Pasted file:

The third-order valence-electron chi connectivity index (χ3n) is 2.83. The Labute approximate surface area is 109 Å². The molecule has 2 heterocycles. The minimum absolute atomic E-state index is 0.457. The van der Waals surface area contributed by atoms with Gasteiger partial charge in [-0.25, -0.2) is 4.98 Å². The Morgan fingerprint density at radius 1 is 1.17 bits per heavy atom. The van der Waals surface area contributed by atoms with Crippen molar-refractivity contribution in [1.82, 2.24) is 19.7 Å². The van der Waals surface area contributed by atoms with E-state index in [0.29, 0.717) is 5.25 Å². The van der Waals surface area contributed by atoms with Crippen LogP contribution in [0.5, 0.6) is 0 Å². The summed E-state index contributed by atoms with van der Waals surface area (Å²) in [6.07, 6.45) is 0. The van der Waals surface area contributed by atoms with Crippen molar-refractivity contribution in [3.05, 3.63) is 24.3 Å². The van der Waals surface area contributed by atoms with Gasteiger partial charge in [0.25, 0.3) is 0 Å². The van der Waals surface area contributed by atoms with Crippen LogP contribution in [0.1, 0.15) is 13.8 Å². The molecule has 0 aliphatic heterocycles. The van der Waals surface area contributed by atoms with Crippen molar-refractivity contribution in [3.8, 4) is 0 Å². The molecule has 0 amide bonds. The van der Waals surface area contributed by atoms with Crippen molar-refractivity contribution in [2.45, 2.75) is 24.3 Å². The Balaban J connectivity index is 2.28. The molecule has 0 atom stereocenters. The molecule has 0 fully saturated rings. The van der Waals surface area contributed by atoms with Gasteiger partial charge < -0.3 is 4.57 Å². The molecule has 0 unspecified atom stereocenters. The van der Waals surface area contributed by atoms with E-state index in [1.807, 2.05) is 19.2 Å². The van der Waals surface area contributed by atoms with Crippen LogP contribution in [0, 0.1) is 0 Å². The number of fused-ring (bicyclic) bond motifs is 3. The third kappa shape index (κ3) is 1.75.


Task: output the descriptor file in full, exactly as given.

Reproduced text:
The third-order valence-electron chi connectivity index (χ3n) is 2.83. The Labute approximate surface area is 109 Å². The molecule has 2 heterocycles. The minimum absolute atomic E-state index is 0.457. The van der Waals surface area contributed by atoms with Gasteiger partial charge in [-0.25, -0.2) is 4.98 Å². The Morgan fingerprint density at radius 1 is 1.17 bits per heavy atom. The van der Waals surface area contributed by atoms with Crippen molar-refractivity contribution in [1.82, 2.24) is 19.7 Å². The van der Waals surface area contributed by atoms with E-state index in [0.29, 0.717) is 5.25 Å². The van der Waals surface area contributed by atoms with Crippen LogP contribution in [0.5, 0.6) is 0 Å². The summed E-state index contributed by atoms with van der Waals surface area (Å²) in [6.07, 6.45) is 0. The van der Waals surface area contributed by atoms with Crippen molar-refractivity contribution in [3.05, 3.63) is 24.3 Å². The van der Waals surface area contributed by atoms with Gasteiger partial charge in [0.25, 0.3) is 0 Å². The van der Waals surface area contributed by atoms with Crippen LogP contribution in [0.1, 0.15) is 13.8 Å². The molecule has 0 aliphatic heterocycles. The van der Waals surface area contributed by atoms with Crippen molar-refractivity contribution in [3.8, 4) is 0 Å². The molecule has 0 amide bonds. The van der Waals surface area contributed by atoms with Crippen molar-refractivity contribution in [2.45, 2.75) is 24.3 Å². The Balaban J connectivity index is 2.28. The molecule has 0 atom stereocenters. The molecule has 0 fully saturated rings. The van der Waals surface area contributed by atoms with Gasteiger partial charge < -0.3 is 4.57 Å². The molecule has 0 unspecified atom stereocenters. The van der Waals surface area contributed by atoms with E-state index in [1.807, 2.05) is 19.2 Å². The van der Waals surface area contributed by atoms with Crippen LogP contribution in [0, 0.1) is 0 Å². The number of fused-ring (bicyclic) bond motifs is 3. The third kappa shape index (κ3) is 1.75.